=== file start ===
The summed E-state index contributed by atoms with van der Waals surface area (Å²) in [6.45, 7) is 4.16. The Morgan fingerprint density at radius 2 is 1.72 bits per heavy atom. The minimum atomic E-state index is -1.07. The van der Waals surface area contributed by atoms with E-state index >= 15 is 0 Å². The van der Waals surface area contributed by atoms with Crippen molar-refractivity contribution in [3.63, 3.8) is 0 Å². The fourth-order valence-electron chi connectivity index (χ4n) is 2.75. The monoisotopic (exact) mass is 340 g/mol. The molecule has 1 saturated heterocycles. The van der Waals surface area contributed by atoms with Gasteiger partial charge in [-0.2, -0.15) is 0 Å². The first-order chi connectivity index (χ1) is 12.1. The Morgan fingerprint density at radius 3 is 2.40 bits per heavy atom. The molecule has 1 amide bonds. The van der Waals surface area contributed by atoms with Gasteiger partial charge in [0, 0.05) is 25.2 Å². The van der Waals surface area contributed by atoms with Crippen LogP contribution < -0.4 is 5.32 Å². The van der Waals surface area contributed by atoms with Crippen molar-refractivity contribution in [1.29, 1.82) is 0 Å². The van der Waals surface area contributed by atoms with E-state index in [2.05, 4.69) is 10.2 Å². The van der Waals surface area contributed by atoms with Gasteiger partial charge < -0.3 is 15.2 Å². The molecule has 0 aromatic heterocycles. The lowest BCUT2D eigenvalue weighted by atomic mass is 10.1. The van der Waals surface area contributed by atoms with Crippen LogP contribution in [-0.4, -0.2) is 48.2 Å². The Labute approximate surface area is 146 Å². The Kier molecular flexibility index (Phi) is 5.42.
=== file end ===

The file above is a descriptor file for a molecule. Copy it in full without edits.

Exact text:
The summed E-state index contributed by atoms with van der Waals surface area (Å²) in [6.45, 7) is 4.16. The Morgan fingerprint density at radius 2 is 1.72 bits per heavy atom. The minimum atomic E-state index is -1.07. The van der Waals surface area contributed by atoms with E-state index >= 15 is 0 Å². The van der Waals surface area contributed by atoms with Crippen molar-refractivity contribution in [3.63, 3.8) is 0 Å². The fourth-order valence-electron chi connectivity index (χ4n) is 2.75. The monoisotopic (exact) mass is 340 g/mol. The molecule has 1 saturated heterocycles. The van der Waals surface area contributed by atoms with Gasteiger partial charge in [-0.2, -0.15) is 0 Å². The first-order chi connectivity index (χ1) is 12.1. The Morgan fingerprint density at radius 3 is 2.40 bits per heavy atom. The molecule has 1 amide bonds. The van der Waals surface area contributed by atoms with Gasteiger partial charge in [0, 0.05) is 25.2 Å². The van der Waals surface area contributed by atoms with Crippen LogP contribution < -0.4 is 5.32 Å². The van der Waals surface area contributed by atoms with Crippen molar-refractivity contribution in [1.29, 1.82) is 0 Å². The van der Waals surface area contributed by atoms with E-state index in [2.05, 4.69) is 10.2 Å². The van der Waals surface area contributed by atoms with Gasteiger partial charge < -0.3 is 15.2 Å². The molecule has 0 aromatic heterocycles. The lowest BCUT2D eigenvalue weighted by atomic mass is 10.1. The van der Waals surface area contributed by atoms with Crippen LogP contribution in [-0.4, -0.2) is 48.2 Å². The Labute approximate surface area is 146 Å². The Kier molecular flexibility index (Phi) is 5.42.